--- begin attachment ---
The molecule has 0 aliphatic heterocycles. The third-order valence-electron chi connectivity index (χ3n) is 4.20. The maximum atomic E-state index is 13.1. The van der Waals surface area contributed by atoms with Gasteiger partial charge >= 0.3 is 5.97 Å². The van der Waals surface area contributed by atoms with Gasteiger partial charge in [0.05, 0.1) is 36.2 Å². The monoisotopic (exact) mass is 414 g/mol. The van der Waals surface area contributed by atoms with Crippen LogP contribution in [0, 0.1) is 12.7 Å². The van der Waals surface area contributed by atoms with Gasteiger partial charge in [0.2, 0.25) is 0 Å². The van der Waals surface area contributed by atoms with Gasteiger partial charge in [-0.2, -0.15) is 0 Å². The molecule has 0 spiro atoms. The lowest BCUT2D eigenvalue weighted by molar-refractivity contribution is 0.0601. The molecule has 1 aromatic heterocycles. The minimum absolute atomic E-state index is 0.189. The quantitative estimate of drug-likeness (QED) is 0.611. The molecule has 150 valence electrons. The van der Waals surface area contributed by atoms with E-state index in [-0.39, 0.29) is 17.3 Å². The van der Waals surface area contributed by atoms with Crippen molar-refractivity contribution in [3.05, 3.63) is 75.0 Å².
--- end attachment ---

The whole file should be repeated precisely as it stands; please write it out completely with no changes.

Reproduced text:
The molecule has 0 aliphatic heterocycles. The third-order valence-electron chi connectivity index (χ3n) is 4.20. The maximum atomic E-state index is 13.1. The van der Waals surface area contributed by atoms with Gasteiger partial charge >= 0.3 is 5.97 Å². The van der Waals surface area contributed by atoms with Gasteiger partial charge in [0.05, 0.1) is 36.2 Å². The monoisotopic (exact) mass is 414 g/mol. The van der Waals surface area contributed by atoms with Crippen LogP contribution in [0, 0.1) is 12.7 Å². The van der Waals surface area contributed by atoms with Gasteiger partial charge in [0.2, 0.25) is 0 Å². The van der Waals surface area contributed by atoms with Gasteiger partial charge in [-0.2, -0.15) is 0 Å². The molecule has 0 spiro atoms. The lowest BCUT2D eigenvalue weighted by molar-refractivity contribution is 0.0601. The molecule has 1 aromatic heterocycles. The minimum absolute atomic E-state index is 0.189. The quantitative estimate of drug-likeness (QED) is 0.611. The molecule has 150 valence electrons. The van der Waals surface area contributed by atoms with E-state index in [-0.39, 0.29) is 17.3 Å². The van der Waals surface area contributed by atoms with Crippen molar-refractivity contribution in [3.05, 3.63) is 75.0 Å².